A Chester County Court judge gave an embattled former doctor in Tredyffrin and his wife an early holiday gift last week: dismissal of more than 270 charges.
The ruling by Ronald C. Nagle marked the second legal victory this year for Richard A. Brown, 65, and his wife, Janice Kressen Brown, 51, who have seen more than half the charges against them disappear.
"Obviously, we're very pleased," said the Browns' attorney, Stephen I. Baer. "The Browns are looking forward to their day in court and being vindicated."
Chester County Senior Deputy Attorney General Nancy S. Hartsough said the District Attorney's Office was reviewing a possible appeal.
"I'm confident we can prove the charges that remain," she said, adding that Richard Brown still faces "significant" jail time.
In December 2001, Brown was charged with dispensing illegal narcotics from his home office on Old Eagle School Road. He pleaded no contest, received probation, and agreed to relinquish his medical license.
In May 2007, Brown was rearrested on more than 800 charges. A grand-jury report accused him of continuing illicit drug sales to known addicts in 2002, 2003, and 2004, evading income taxes from 2002 through 2005, and fraudulently obtaining his medical license in 1985.
Baer said his client self-reported "his 2003 conviction to the state medical board within the 60-day requirement," which authorities dispute. The state did not revoke Brown's license until July 2004, a delay that led to the earlier dismissal of charges.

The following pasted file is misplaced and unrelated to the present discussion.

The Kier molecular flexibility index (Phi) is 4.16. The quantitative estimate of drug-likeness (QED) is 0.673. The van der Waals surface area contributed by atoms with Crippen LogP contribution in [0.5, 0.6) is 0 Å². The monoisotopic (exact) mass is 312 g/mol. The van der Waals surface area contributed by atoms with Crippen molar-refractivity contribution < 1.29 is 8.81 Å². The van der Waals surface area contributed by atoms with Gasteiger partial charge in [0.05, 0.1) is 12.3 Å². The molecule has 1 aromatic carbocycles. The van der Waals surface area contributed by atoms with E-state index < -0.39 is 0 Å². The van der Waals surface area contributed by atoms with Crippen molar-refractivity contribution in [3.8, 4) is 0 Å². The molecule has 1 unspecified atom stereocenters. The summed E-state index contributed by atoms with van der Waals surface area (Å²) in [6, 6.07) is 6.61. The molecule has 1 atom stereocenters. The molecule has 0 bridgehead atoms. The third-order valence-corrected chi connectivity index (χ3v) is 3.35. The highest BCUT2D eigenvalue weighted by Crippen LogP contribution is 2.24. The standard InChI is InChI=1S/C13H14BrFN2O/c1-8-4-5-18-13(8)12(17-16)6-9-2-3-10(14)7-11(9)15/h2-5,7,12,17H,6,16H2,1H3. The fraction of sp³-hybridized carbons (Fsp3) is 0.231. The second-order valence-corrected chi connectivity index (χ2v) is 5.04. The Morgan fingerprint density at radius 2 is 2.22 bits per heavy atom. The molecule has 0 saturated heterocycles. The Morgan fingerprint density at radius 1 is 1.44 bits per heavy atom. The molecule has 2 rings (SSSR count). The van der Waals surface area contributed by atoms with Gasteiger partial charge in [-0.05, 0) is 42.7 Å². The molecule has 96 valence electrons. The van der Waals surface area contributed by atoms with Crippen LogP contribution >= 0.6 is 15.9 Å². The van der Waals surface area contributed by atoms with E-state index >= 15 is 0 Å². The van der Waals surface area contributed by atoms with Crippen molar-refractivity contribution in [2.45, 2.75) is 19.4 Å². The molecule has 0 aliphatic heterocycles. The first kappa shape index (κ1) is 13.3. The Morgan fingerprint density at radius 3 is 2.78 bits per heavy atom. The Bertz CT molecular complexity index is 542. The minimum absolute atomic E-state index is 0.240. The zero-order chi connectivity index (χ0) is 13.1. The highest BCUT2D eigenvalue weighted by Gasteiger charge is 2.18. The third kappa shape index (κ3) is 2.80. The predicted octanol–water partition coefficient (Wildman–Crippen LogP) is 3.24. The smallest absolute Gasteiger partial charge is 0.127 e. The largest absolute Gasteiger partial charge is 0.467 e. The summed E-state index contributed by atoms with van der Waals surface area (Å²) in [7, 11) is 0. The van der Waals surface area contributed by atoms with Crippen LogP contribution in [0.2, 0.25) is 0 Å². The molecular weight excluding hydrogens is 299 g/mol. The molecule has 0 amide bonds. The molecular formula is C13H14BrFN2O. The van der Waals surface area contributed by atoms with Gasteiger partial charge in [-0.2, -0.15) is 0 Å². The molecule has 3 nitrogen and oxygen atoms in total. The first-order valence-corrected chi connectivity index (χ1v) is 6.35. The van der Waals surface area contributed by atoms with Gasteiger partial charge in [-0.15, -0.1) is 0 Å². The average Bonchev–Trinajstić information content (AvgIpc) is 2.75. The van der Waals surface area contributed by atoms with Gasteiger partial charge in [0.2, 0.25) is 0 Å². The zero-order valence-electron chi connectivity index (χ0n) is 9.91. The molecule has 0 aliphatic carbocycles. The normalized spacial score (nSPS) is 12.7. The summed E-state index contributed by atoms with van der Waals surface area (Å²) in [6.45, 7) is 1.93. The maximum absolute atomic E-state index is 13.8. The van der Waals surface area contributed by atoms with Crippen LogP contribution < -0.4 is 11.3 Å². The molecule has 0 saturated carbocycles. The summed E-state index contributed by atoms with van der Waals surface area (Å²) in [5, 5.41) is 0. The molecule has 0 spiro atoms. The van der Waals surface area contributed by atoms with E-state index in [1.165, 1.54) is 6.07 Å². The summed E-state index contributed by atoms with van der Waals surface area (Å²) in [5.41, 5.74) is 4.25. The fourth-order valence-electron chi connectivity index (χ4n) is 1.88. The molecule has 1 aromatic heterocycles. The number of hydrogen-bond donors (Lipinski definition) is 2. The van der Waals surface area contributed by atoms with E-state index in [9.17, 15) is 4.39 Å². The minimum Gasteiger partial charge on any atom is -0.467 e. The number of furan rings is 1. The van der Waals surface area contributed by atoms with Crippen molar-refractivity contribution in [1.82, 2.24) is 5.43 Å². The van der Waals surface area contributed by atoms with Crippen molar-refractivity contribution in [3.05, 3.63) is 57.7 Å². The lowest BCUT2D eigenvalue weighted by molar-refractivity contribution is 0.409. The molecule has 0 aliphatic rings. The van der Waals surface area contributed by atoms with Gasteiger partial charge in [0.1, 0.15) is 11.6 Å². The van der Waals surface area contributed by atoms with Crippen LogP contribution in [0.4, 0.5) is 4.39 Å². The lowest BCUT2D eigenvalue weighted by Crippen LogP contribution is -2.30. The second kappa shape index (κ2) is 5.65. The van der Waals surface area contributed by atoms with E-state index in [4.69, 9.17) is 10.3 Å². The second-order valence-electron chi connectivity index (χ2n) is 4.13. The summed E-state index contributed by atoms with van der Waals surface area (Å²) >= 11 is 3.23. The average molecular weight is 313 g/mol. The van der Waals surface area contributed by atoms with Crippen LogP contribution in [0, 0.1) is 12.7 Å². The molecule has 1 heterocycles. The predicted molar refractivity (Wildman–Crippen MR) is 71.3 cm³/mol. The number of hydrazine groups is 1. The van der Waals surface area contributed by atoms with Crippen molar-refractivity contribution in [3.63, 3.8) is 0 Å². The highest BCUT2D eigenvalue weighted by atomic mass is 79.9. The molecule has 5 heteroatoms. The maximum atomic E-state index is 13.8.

In July, Nagle ruled that the statute of limitations had expired on about 270 charges, including allegations that Brown used forgery and deception to obtain his medical credentials.
"Accordingly, the commonwealth is unable as a matter of law to prove Brown was not a licensed physician before July 1, 2004," Nagle wrote, explaining the dismissal of charges related to being "an unlicensed medical professional."
The judge also dismissed a second set of tax charges filed in July against the couple. He concluded that Richard Brown, as executor of his father's estate, did nothing illegal when he deferred payment of a $55,000 estate commission and claimed a poverty-tax credit in 2006.
Prosecutors said that during that time, Brown also had access to his $1 million inheritance and used almost half of it to pay his expenses.
Tax charges filed in May 2007 remain against both Browns, who are accused of underreporting their income and fraudulently claiming a poverty credit for the tax years 2002 through 2005.